Suggestions and improvements are welcome. I have not fully checked optimizations such as byref calls where applicable.
St_W
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Re: BasicStudio for Linux (in development)

Postby St_W » Nov 06, 2018 15:27

Munair wrote:Suggestions and improvements are welcome.
Consider using a VCS instead of versioning zip files. GitHub, GitLab or BitBucket are some free options to share your repository.
Munair
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Re: BasicStudio for Linux (in development)

Postby Munair » Nov 06, 2018 16:00

St_W wrote:
Munair wrote:Suggestions and improvements are welcome.
Consider using a VCS instead of versioning zip files. GitHub, GitLab or BitBucket are some free options to share your repository.

Thanks for the suggestion. I have been thinking about that, but considered the project in a too early stage to use a VCS.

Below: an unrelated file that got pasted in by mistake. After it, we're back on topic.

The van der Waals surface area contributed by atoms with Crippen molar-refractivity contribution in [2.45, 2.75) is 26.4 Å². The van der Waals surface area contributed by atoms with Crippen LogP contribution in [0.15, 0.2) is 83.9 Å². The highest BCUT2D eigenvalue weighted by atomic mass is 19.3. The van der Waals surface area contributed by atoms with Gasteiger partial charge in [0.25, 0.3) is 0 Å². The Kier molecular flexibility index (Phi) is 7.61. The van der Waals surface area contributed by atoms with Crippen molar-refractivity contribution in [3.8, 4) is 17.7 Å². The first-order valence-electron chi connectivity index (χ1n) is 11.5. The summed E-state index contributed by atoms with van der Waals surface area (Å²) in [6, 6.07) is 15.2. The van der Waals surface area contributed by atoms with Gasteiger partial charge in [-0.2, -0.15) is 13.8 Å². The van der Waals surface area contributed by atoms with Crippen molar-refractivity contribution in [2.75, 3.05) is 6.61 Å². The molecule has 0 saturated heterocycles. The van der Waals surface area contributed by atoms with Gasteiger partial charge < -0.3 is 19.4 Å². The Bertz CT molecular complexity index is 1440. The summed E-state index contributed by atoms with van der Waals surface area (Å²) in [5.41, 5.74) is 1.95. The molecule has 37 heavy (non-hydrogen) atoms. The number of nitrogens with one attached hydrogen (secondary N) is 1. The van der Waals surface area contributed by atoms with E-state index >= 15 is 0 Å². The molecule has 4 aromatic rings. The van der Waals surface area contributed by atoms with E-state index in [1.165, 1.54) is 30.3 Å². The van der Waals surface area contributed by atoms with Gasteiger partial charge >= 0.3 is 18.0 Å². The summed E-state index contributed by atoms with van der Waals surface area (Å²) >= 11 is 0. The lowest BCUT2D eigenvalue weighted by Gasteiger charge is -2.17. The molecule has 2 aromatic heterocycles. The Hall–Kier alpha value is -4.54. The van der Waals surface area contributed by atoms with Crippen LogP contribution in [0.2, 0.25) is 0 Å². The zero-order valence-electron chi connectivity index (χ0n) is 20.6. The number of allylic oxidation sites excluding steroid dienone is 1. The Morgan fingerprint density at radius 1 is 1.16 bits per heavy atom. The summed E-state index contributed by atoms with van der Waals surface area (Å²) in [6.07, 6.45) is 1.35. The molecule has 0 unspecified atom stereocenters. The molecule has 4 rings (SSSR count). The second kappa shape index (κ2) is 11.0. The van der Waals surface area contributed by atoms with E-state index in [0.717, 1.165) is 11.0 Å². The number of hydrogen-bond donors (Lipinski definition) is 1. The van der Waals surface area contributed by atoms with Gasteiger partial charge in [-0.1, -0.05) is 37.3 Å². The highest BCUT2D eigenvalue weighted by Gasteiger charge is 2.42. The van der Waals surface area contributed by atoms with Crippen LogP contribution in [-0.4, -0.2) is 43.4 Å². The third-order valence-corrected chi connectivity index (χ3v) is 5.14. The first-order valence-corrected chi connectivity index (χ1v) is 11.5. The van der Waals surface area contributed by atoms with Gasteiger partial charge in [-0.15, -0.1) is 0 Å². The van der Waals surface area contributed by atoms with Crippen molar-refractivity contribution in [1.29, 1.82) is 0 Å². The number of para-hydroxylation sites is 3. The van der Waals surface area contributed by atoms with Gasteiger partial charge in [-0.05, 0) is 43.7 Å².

Munair
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Re: BasicStudio for Linux (in development)

Postby Munair » Nov 10, 2018 20:01

A basic editor is now up and running. Files can be created, opened, edited and saved in multiple tabs. A fully functional MsgBox has been added so that warnings can be given (when files are not saved) etc. Tabs can be closed and newly created etc. but not moved around yet.

The binary can be downloaded from the website: http://www.basicstudio.org/ and should run on every Linux distro with GTK 3 and the GtkSourceView 3.0 package installed. I'm now planning on continuing some coding in this editor. Needless to say this component will be the core of BasicStudio.

Still much to be done, but we're getting somewhere. :-)
St_W
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Re: BasicStudio for Linux (in development)

Postby St_W » Nov 10, 2018 21:04

Munair wrote:I have been thinking about that, but considered the project in a too early stage to use a VCS.
I don't think that there is such a thing as "too early to use a VCS", especially as there's no need to publish it if you're using e.g. GIT/Mercurial (or any over DVCS), you can upload it to GitHub/Bitbucket or similar services at any time later (or even not at all, if you decide to do so). Anyway, it's only a suggestion :-)